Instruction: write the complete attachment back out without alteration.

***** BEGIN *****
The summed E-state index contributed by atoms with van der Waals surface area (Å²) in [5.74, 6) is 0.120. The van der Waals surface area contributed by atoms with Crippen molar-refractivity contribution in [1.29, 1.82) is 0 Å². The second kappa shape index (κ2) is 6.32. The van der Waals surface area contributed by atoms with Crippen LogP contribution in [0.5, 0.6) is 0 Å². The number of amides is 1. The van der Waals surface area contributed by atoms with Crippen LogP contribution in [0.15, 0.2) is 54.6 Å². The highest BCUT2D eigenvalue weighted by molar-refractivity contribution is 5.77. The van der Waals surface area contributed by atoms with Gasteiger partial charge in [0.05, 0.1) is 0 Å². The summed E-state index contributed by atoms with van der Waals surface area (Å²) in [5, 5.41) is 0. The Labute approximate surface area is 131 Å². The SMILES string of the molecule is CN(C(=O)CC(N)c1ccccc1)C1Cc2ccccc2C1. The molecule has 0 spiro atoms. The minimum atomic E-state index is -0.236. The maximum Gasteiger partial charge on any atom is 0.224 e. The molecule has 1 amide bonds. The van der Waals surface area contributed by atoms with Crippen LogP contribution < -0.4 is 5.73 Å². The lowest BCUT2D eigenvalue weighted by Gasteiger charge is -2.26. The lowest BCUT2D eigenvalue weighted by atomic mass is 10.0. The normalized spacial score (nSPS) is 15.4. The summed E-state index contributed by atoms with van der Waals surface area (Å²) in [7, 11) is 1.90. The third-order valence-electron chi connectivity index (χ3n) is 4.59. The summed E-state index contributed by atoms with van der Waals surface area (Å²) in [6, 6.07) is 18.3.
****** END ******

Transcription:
The summed E-state index contributed by atoms with van der Waals surface area (Å²) in [5.74, 6) is 0.120. The van der Waals surface area contributed by atoms with Crippen molar-refractivity contribution in [1.29, 1.82) is 0 Å². The second kappa shape index (κ2) is 6.32. The van der Waals surface area contributed by atoms with Crippen LogP contribution in [0.5, 0.6) is 0 Å². The number of amides is 1. The van der Waals surface area contributed by atoms with Crippen LogP contribution in [0.15, 0.2) is 54.6 Å². The highest BCUT2D eigenvalue weighted by molar-refractivity contribution is 5.77. The van der Waals surface area contributed by atoms with Gasteiger partial charge in [0.05, 0.1) is 0 Å². The summed E-state index contributed by atoms with van der Waals surface area (Å²) in [5, 5.41) is 0. The Labute approximate surface area is 131 Å². The SMILES string of the molecule is CN(C(=O)CC(N)c1ccccc1)C1Cc2ccccc2C1. The molecule has 0 spiro atoms. The minimum atomic E-state index is -0.236. The maximum Gasteiger partial charge on any atom is 0.224 e. The molecule has 1 amide bonds. The van der Waals surface area contributed by atoms with Crippen LogP contribution < -0.4 is 5.73 Å². The lowest BCUT2D eigenvalue weighted by Gasteiger charge is -2.26. The lowest BCUT2D eigenvalue weighted by atomic mass is 10.0. The normalized spacial score (nSPS) is 15.4. The summed E-state index contributed by atoms with van der Waals surface area (Å²) in [7, 11) is 1.90. The third-order valence-electron chi connectivity index (χ3n) is 4.59. The summed E-state index contributed by atoms with van der Waals surface area (Å²) in [6, 6.07) is 18.3.